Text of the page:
Gil Weinberg is a professor in Georgia Tech’s School of Music and the founding director of the Georgia Tech Center for Music Technology, where he leads the Robotic Musicianship group. His research focuses on developing artificial creativity and musical expression for robots and augmented humans. Among his projects are a marimba playing robotic musician called Shimon that uses machine learning for jazz improvisation, and a prosthetic robotic arm for amputees that restores and enhances human drumming abilities. Weinberg has presented his work worldwide in venues such as The Kennedy Center, The World Economic Forum, Ars Electronica, Smithsonian Cooper-Hewitt Museum, SIGGRAPH, TED-Ed, DLD and others. His music has been performed with orchestras such as Deutsches Symphonie-Orchester Berlin, the National Irish Symphony Orchestra, and the Scottish BBC Symphony while his research has been disseminated through numerous journal articles and patents. Weinberg received his M.S. and Ph.D. in Media Arts and Sciences from MIT and his B.A. from the interdisciplinary program for fostering excellence in Tel Aviv University.
Haider’s research seeks to identify cellular and circuit mechanisms that modulate neuronal responsiveness in the cerebral cortex in vivo. During his PhD at Yale University, he identified excitatory and inhibitory mechanisms that mediate rapid initiation, sustenance, and termination of activity in the cerebral cortex in vivo. His studies also revealed that inhibitory circuits strongly increase the selectivity, reliability and precision of visual responses to natural visual scences. During his post-doctoral studies at University College London, he extended investigation of inhibitory circuits to the awake brain. His work showed for the first time that synaptic inhibition powerfully controls the spatial and temporal properties of visual processing during wakefulness. His future research will continue building on these themes and investigate mechanisms used by excitatory and inhibitory neuronal sub-types in the cortex during goal-directed behaviors. Discovering how neural networks and synapses control sensory-motor processing is a critical step towards lessening deficits common to many neurological disorders such as schizophrenia, dementia, epilepsy, and autism spectrum disorders.
Annabelle Singer’s research elucidates how such neural activity is decoded at multiple levels: from downstream cells receiving this activity via synaptic inputs to the behavior driven by such activity. To do this she uses a combination of novel electrophysiological, behavioral, optogenetic, and computational tools to determine how neural activity is received and interpreted by downstream cells in awake behaving animals and how neural activity drives behavior.
Prior to joining the faculty at Emory and GA Tech in Dec. 2016, Dr. Pandarinath received his bachelor’s degrees in Computer Engineering and Physics from NC State, Ph.D. in Electrical Engineering from Cornell, and was a postdoctoral fellow in Neurosurgery and Electrical Engineering at Stanford. His work has spanned systems neuroscience and brain-machine interfaces across visual and motor systems. He was the recipient of the Stanford Dean’s Fellowship and the Craig H. Neilsen Foundation Postdoctoral Fellowship in spinal cord injury research, and was a finalist for the 2015 Sammy Kuo Award in Neuroscience from the Stanford School of Medicine.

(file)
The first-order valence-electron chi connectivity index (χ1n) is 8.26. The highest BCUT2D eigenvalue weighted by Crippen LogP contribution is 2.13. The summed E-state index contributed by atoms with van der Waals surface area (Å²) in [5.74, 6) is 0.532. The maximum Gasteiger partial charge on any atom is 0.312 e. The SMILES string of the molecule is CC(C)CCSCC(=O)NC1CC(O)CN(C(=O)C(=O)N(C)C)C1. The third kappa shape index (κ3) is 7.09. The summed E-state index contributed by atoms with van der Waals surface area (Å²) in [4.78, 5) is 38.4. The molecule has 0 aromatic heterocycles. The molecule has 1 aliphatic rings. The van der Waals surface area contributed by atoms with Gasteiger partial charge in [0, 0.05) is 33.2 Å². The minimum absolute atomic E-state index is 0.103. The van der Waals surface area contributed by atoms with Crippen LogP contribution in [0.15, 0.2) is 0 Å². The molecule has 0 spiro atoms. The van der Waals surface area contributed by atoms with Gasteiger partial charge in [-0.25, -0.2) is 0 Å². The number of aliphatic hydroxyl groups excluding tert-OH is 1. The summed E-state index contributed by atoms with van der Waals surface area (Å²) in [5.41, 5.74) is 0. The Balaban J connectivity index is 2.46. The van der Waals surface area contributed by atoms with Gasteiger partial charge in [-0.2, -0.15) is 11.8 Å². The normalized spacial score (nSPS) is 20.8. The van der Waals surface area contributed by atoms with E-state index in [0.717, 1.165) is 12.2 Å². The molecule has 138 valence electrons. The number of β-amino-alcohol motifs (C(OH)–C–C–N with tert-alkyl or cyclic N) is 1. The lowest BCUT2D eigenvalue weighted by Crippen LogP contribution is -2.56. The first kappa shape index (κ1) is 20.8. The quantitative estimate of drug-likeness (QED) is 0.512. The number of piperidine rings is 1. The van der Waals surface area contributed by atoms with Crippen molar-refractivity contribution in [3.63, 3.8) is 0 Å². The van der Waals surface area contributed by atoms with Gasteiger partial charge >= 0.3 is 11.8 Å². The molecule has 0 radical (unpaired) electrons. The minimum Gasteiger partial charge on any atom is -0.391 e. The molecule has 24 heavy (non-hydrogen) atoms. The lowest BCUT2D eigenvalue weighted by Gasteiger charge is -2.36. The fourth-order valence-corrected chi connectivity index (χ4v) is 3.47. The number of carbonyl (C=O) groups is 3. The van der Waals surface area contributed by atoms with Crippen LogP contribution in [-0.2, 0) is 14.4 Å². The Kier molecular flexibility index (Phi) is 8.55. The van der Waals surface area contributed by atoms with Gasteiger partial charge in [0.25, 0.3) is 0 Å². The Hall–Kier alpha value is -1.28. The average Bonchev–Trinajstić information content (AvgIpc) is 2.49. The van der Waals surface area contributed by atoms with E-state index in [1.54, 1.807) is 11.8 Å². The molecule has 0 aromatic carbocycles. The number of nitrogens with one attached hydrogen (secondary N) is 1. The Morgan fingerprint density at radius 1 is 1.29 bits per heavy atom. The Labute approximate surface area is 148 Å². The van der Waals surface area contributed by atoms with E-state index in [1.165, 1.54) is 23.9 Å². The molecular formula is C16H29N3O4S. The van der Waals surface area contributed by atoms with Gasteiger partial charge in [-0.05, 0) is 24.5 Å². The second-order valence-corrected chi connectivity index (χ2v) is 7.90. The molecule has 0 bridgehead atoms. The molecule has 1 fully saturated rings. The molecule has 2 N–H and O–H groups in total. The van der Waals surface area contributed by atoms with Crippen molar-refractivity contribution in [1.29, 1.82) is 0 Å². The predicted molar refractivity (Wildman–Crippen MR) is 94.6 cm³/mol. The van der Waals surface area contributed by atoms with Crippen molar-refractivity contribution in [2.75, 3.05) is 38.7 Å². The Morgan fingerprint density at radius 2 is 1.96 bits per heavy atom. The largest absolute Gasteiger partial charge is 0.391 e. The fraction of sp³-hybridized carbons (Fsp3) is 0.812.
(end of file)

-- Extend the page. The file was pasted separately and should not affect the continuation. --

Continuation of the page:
Our work centers on understanding how the brain represents information and intention, and using this knowledge to develop high-performance, robust, and practical assistive devices for people with disabilities and neurological disorders. We take a dynamical systems approach to characterizing the activity of large populations of neurons, combined with rigorous systems engineering (signal processing, machine learning, control theory, real-time system design) to advance the performance of brain-machine interfaces and neuromodulatory devices.
Jaydev P. Desai, Ph.D, is currently a Professor and BME Distinguished Faculty Fellow in the Wallace H. Coulter Department of Biomedical Engineering at Georgia Tech. Prior to joining Georgia Tech in August 2016, he was a Professor in the Department of Mechanical Engineering at the University of Maryland, College Park (UMCP). He completed his undergraduate studies from the Indian Institute of Technology, Bombay, India, in 1993. He received his M.A. in Mathematics in 1997, M.S. and Ph.D. in Mechanical Engineering and Applied Mechanics in 1995 and 1998 respectively, all from the University of Pennsylvania. He was also a Post-Doctoral Fellow in the Division of Engineering and Applied Sciences at Harvard University. He is a recipient of several NIH R01 grants, NSF CAREER award, and was also the lead inventor on the “Outstanding Invention of 2007 in Physical Science Category” at the University of Maryland, College Park. He is also the recipient of the Ralph R. Teetor Educational Award. In 2011, he was an invited speaker at the National Academy of Sciences “Distinctive Voices” seminar series on the topic of “Robot-Assisted Neurosurgery” at the Beckman Center. He was also invited to attend the National Academy of Engineering’s 2011 U.S. Frontiers of Engineering Symposium. He has over 150 publications, is the founding Editor-in-Chief of the Journal of Medical Robotics Research, and Editor-in-Chief of the Encyclopedia of Medical Robotics (currently in preparation). His research interests are primarily in the area of image-guided surgical robotics, rehabilitation robotics, cancer diagnosis at the micro-scale, and rehabilitation robotics. He is a Fellow of the ASME and AIMBE.
Surgical Robotics, Haptics, Cancer Diagnosis at the micro-scale, Rehabilitation Robotics
Image-guided surgical robotics, rehabilitation robotics, cancer diagnosis at the micro-scale, and rehabilitation robotics